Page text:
GD Canada’s 2014 “Many Faces of Dignity” campaign celebrates the varied and diverse interpretations of human dignity and how these forces play out in our lives, like youth empowerment, anti-bullying, cultural diversity and beyond.

What is Required?

There is no cost to take part in GD and events have been designed to range anywhere from 15 minutes, to two hours, or even a full day. What’s more, GD celebrations are flexible and easy to integrate into any classroom setting. This year’s “Many Faces of Dignity” campaign celebrates the varied and diverse interpretations of human dignity and how these forces play out in our lives. By extension, this provides students with the opportunity to explore issues like youth empowerment, anti-bullying, cultural diversity and beyond.

“GD celebrations are flexible and easy to integrate into any classroom setting.”

In the attached agenda, you will find an overview of GD, complete with learning objectives. Throughout the GD process, students will learn about the importance of dignity in their own lives and the lives of others. From there, they will learn how to express what dignity means for them and they will learn how their own dignity is mutually dependent on the dignity of others.

Students Can Make a Difference!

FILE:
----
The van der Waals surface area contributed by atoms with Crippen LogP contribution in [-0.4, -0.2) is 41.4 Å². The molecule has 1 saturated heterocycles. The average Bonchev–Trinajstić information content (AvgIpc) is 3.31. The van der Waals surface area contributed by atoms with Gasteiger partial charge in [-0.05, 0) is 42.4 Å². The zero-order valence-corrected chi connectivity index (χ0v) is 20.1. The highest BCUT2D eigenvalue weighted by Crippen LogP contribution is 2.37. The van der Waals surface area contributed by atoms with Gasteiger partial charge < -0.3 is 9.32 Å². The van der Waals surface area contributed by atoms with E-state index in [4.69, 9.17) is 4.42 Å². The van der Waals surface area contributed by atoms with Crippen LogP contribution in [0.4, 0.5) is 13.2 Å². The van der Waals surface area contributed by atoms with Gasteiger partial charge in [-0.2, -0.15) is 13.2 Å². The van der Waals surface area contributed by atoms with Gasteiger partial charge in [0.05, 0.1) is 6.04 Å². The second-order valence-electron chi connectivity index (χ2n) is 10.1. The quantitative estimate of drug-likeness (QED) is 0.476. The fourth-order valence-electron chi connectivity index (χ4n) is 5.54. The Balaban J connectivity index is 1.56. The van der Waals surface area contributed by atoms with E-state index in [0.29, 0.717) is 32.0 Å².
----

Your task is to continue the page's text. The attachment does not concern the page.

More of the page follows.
Overall, it is our hope that by acknowledging existing inequalities, students will see that they have the ability to impact and enrich the lives of others through their own actions and choices, thereby promoting awareness and a social consciousness during a key time in their development.

“…promote awareness and a social consciousness…”

I encourage you to consider championing this global movement and help us to transform young lives, revitalize communities in Canada’s North, and mobilize young people from around the world to act for global change.

Register Your School

Visit www.globaldignity.ca and register your school / organization! Share this invitation with any individuals, groups and organizations who may be interested in supporting, volunteering or encouraging more people to participate in this important movement.

Get the PLAYMC2 App

Get the PLAYMC2 app and join the Less. More. campaign! Students will love posting their dignity microactions!!

 


Learning Objectives:

  • Students will learn about the importance of dignity in their own lives and the lives of others.
  • Students will learn to express in their own words what dignity means for them and their lives.
  • Students will learn about how their own dignity is mutually dependent on the dignity of others.
  • Students will name something they are for and what they want to do during the course of the next year to strengthen the dignity of others.

Connections to Education:

  • Character development must be a whole school effort.